This Week in History
|For the week of Monday October 5, 1998
October 5, 1884, a storm raged on Georgian Bay and the steamship Arabia foundered in open water. It is likely that its cargo of grain became wet, expanded and burst the seams of the hull. As it took on more and more water, the crew abandoned ship. Although the entire crew was saved, the Arabia sank slowly to the bottom. Today, the wreck lies 37 metres (120 feet) below the surface in Fathom Five National Marine Park, Ontario. Located at the tip of Ontario's Bruce Peninsula, these treacherous waters have claimed many ships, and today the remains of at least 21 steam and sail vessels lie within the boundaries of the national marine park.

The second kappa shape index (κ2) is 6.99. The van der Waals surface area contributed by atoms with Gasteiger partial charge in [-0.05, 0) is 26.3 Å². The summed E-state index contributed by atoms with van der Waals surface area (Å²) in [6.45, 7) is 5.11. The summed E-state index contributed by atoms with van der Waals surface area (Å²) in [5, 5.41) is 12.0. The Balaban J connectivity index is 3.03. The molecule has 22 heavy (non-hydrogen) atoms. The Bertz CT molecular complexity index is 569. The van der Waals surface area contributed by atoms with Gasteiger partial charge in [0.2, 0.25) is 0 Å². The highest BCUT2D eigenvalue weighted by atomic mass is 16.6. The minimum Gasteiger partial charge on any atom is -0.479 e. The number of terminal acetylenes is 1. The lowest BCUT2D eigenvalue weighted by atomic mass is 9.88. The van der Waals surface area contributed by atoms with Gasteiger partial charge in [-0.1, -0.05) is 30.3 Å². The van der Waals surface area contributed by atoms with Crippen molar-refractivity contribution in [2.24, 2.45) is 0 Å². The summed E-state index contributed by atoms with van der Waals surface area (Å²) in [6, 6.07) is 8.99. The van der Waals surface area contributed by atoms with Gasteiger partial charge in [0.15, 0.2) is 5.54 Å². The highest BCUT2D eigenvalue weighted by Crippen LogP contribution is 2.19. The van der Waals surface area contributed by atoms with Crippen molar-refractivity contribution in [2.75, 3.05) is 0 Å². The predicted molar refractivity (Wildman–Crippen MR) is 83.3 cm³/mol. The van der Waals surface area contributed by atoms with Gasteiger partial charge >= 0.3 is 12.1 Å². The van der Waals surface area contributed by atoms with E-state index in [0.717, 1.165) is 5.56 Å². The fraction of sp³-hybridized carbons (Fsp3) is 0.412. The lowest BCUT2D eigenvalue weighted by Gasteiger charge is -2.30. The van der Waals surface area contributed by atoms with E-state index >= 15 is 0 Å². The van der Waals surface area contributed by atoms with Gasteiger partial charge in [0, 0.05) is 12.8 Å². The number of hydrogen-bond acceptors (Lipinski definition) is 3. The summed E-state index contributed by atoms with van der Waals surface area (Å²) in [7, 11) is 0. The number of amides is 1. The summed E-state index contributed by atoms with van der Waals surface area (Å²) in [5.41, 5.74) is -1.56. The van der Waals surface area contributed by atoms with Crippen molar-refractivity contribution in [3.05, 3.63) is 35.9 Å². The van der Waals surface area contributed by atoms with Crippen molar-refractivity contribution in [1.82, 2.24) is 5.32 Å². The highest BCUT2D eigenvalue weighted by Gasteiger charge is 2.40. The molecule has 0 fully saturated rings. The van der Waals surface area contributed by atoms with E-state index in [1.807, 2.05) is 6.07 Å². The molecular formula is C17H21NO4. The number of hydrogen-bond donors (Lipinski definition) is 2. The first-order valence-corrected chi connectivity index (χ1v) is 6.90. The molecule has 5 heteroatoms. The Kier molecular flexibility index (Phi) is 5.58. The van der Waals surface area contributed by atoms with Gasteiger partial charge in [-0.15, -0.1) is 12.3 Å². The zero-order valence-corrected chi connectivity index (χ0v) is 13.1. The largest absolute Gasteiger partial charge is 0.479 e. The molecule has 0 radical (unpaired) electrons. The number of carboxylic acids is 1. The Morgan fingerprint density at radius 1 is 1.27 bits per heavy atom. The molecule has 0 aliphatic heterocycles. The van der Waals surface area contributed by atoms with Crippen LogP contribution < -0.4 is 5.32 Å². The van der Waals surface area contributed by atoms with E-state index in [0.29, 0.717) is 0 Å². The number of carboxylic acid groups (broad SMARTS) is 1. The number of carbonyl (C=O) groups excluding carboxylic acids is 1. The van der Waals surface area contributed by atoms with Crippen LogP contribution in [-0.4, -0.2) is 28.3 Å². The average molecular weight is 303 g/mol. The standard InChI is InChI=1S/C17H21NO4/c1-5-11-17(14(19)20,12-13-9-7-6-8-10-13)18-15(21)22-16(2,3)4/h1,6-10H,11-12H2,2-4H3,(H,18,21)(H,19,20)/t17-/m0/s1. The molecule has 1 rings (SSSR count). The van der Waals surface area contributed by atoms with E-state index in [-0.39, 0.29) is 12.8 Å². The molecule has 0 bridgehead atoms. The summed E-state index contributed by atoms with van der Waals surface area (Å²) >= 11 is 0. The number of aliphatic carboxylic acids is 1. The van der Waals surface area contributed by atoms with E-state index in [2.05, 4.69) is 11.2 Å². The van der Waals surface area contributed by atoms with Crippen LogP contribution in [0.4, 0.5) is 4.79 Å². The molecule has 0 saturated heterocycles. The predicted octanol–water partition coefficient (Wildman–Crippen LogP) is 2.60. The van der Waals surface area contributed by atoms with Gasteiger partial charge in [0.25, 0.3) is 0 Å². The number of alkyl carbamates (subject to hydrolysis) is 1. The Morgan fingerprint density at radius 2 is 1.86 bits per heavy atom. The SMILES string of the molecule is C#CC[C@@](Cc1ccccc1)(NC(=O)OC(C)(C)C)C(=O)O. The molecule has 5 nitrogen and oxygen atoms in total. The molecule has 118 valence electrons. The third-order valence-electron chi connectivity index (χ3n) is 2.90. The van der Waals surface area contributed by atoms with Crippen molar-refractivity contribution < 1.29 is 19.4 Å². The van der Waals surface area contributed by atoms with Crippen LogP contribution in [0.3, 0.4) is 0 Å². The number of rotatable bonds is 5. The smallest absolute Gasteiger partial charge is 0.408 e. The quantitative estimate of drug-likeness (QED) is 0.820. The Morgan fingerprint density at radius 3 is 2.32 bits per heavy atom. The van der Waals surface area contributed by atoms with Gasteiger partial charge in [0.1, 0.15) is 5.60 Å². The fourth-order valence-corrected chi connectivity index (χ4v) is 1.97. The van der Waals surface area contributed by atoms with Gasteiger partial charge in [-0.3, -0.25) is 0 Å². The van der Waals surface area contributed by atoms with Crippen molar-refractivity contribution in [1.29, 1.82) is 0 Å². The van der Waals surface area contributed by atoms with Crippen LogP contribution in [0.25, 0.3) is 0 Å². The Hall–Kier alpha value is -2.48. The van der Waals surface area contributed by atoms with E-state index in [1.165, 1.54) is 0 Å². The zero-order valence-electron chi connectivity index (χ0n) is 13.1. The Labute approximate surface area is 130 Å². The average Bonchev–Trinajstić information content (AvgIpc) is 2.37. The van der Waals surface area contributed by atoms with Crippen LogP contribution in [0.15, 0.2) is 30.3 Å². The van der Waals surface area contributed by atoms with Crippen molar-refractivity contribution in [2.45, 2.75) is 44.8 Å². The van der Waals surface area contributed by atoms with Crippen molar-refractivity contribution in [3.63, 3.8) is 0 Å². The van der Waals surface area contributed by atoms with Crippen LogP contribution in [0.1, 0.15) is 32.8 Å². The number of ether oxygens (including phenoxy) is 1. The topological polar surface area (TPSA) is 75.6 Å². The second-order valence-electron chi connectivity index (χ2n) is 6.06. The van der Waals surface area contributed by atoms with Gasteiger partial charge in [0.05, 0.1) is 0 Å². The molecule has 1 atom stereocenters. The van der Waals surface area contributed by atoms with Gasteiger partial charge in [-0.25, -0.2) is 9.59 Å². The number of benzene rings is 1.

The five Great Lakes make up the largest body of fresh water in the world. They have played an important role in Canada's shipping history. Fur traders were among the earliest people to use the lakes to transport large cargoes. In 1855, a railway connected Toronto to Collingwood on Georgian Bay, giving Toronto a gateway to the west and encouraging economic development on the upper lakes. From 1870 until the Canadian Pacific Railway was completed in 1886, lake shipping was the best way to transport food and manufactured goods west towards Manitoba. Nowadays, bulk cargoes dominate shipping on the Great Lakes, and link the centre of the continent to the markets of the world. One of the main bulk cargoes is grain -- the same commodity as the Arabia carried in 1884!
For information on Fathom Five National Marine Park, see the Parks Canada, Fathom Five Web Page.
For information on Bruce Peninsula National Park, see the Parks Canada, Bruce Peninsula Web Page.
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